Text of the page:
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Traditional Method

What is "traditional method?" It's the most hands-on, labor-intensive, old-fashioned, all-natural, back-breaking way to make sparkling wine. It's the way they've done it in France for centuries and it happens to be the only way to make the BEST sparkling wine. Period. So that's how we do it at Illinois Sparkling Co.
 
 
There are many different ways to put bubbles in wine. Some are easy, some are incredibly involved. There's carbonation, which is simple. There's Charmat, which is right in the middle. And then there's Traditional Method, which is, well, insanely hard.
 
So why make traditional method sparkling wine? Why do people still use letterpress? Or dovetail joints? We make traditional method sparkling wine because we know that all the effort, skill, and craftsmanship that goes into the process results in something truly extraordinary and unique in every bottle. And we think it's worth it.
 
The Traditional Method
Traditional method, also known as Méthode Traditionnelle or Méthode Champenoise, is the method that winemakers in France's Champagne region have been using for hundreds of years to make sparkling wine. It's how Champagne was discovered. If you've ever heard somebody mention "bottle fermentation," they were probably referring to this method of sparkling wine production. 
 
Juice test in the vineyard.
 
At Illinois Sparkling Co., here's how we do it. First we make high quality still wine. We harvest the fruit at the right moment, gently press the grapes, and ferment the juice (or "must") in tanks. Because acidity is very important to sparkling wine, we don't age the wine in barrels - all the aging will be done in the bottle.
 
Winemaker Mark Wenzel riddling inverted bottles on the racks.

Once the wine is clarified, the art of blending wines from different grapes, vineyards and vintages is performed, which is also called assemblage.  This blend is orchestrated so vintage after vintage expresses the specified vision and style of ISC.  A sugar solution and yeast is then added to this wine and immediately bottled - the very same bottles that will eventually be in stores, restaurants, and hopefully your kitchen.  

These bottles are then sealed with a cap, and laid on their side so the still wine can transform into sparkling wine, which is also known as tirage bottling. As the yeast eats the sugar in the wine, it creates alcohol and CO2 - which is trapped in the sealed bottle. This is where the bubbles come from. The bottles are aged in cool dark caves anywhere from 9 months to over 5 years to gain the unique flavors and structure that we want in that bottle.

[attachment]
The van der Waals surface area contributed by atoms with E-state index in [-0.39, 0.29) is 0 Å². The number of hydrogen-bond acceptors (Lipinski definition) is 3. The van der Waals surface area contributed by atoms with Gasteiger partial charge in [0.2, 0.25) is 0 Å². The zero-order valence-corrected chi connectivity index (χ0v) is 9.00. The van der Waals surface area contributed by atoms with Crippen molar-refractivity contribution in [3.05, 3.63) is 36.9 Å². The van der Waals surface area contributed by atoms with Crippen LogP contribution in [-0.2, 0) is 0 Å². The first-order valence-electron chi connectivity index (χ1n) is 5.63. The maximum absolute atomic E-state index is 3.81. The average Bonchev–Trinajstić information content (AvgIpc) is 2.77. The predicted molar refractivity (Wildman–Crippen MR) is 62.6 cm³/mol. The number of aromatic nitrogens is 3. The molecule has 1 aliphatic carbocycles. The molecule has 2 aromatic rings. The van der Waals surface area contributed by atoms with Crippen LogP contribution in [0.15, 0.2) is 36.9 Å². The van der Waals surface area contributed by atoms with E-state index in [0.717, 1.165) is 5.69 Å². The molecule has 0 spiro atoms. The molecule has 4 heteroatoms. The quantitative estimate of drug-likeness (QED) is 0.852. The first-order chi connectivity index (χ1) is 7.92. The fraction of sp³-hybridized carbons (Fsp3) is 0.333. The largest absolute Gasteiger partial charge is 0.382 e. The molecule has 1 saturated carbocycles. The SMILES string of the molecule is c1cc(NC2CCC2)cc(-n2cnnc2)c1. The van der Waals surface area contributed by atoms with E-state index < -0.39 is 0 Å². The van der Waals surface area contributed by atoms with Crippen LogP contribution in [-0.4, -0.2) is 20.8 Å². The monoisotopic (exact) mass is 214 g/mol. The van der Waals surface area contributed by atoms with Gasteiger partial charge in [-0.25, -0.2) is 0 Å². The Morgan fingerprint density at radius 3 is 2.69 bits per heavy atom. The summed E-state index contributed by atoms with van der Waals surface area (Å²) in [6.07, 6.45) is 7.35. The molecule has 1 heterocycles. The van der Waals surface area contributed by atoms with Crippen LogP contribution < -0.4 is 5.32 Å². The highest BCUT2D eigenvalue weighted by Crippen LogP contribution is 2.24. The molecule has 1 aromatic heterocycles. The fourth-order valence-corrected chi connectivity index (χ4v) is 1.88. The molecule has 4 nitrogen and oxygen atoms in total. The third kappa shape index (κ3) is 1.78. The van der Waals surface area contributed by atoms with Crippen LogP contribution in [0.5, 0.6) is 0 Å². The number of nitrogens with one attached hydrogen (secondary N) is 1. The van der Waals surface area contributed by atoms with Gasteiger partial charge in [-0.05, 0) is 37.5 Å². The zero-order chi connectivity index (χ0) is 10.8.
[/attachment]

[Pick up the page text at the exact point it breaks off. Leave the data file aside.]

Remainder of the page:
Mark demonstrating the "neck freezer" and getting ready for disgorgement.
 
Near the end of their long resting period, the bottles are moved to a riddling rack.  Riddling is a crucial and painstaking phase in the process as this is where each bottle is turned daily to persuade the sediment of yeast to slide downwards into the neck of the bottle, near the cap.  After weeks of turning these bottles the yeast will sink to the neck of the upside-down bottle.  In order to remove it, the neck of the bottle (with all the yeast) must be frozen.  Then in a flamboyant process known as disgorgement, the cap is removed from the bottle and the pellet of frozen yeast literally shoots out!  (No matter how many times we see this, it never gets old.). 
 
Finally, the bottle is bubbly, free of yeast, and ready to finish. However, along with the frozen yeast, some of the sparkling wine has shot out of the bottle. This is actually rather fortunate, as it allows the winemaker to put his final stamp on the wines. He will carefully create a liquor made of still wines and sugar to add in order to complete the flavor profile by "topping off" each bottle. This is known as dosage.; the amount of sugar used for the dosage varies and will dictate the sweetness of the wine.
 

Terms used to describe sweetness in sparkling wines.
 
Now we're ready to put a cork and cage on the bottles along with their labels. Every single bottle that has a label on it has been through it's own unique development in this very individual process. Our winemaker Mark likes to describe each bottle of Illinois Sparkling Co. wines like a snowflake - no two are exactly alike. That's why we take the time to hand label the batch and disgorgement date on every single bottle - it's our way of commemorating the journey. 
 
This bottle has been through a LOT.
 
We're very proud of all of the work, time, and attention that goes into every single bottle of ISC sparkling wine. And frankly, we can't wait to share them with you.
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